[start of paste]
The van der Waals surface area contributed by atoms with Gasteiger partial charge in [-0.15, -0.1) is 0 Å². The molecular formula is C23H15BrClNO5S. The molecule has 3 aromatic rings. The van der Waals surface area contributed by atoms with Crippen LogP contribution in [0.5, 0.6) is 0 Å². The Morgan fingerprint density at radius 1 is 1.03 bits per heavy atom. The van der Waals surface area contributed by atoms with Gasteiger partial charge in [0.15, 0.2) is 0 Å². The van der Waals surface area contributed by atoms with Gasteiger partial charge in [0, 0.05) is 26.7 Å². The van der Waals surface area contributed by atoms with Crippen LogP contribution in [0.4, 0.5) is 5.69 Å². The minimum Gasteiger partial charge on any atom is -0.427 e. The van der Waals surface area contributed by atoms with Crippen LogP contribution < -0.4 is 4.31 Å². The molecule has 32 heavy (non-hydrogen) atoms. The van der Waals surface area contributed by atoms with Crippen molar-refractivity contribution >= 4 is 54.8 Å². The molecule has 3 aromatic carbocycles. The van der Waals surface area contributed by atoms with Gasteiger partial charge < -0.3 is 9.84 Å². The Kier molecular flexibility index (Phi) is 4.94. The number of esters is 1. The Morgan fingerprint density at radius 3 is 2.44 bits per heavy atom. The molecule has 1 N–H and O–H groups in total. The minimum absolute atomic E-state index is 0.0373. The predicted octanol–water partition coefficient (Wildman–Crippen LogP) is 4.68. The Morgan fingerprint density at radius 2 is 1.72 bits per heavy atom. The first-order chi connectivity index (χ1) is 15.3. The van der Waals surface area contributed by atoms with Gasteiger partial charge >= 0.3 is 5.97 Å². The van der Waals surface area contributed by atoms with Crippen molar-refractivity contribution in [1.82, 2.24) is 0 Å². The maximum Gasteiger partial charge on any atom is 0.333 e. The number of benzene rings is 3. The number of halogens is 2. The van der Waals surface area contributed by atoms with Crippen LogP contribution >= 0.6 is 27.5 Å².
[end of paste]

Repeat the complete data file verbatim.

The van der Waals surface area contributed by atoms with Gasteiger partial charge in [-0.15, -0.1) is 0 Å². The molecular formula is C23H15BrClNO5S. The molecule has 3 aromatic rings. The van der Waals surface area contributed by atoms with Crippen LogP contribution in [0.5, 0.6) is 0 Å². The Morgan fingerprint density at radius 1 is 1.03 bits per heavy atom. The van der Waals surface area contributed by atoms with Gasteiger partial charge in [0.15, 0.2) is 0 Å². The van der Waals surface area contributed by atoms with Gasteiger partial charge in [0, 0.05) is 26.7 Å². The van der Waals surface area contributed by atoms with Crippen LogP contribution in [0.4, 0.5) is 5.69 Å². The minimum Gasteiger partial charge on any atom is -0.427 e. The van der Waals surface area contributed by atoms with Crippen LogP contribution < -0.4 is 4.31 Å². The molecule has 32 heavy (non-hydrogen) atoms. The van der Waals surface area contributed by atoms with Crippen molar-refractivity contribution >= 4 is 54.8 Å². The molecule has 3 aromatic carbocycles. The van der Waals surface area contributed by atoms with Gasteiger partial charge < -0.3 is 9.84 Å². The Kier molecular flexibility index (Phi) is 4.94. The number of esters is 1. The Morgan fingerprint density at radius 3 is 2.44 bits per heavy atom. The molecule has 1 N–H and O–H groups in total. The minimum absolute atomic E-state index is 0.0373. The predicted octanol–water partition coefficient (Wildman–Crippen LogP) is 4.68. The Morgan fingerprint density at radius 2 is 1.72 bits per heavy atom. The first-order chi connectivity index (χ1) is 15.3. The van der Waals surface area contributed by atoms with Gasteiger partial charge >= 0.3 is 5.97 Å². The van der Waals surface area contributed by atoms with Crippen molar-refractivity contribution in [1.82, 2.24) is 0 Å². The maximum Gasteiger partial charge on any atom is 0.333 e. The number of benzene rings is 3. The number of halogens is 2. The van der Waals surface area contributed by atoms with Crippen LogP contribution >= 0.6 is 27.5 Å².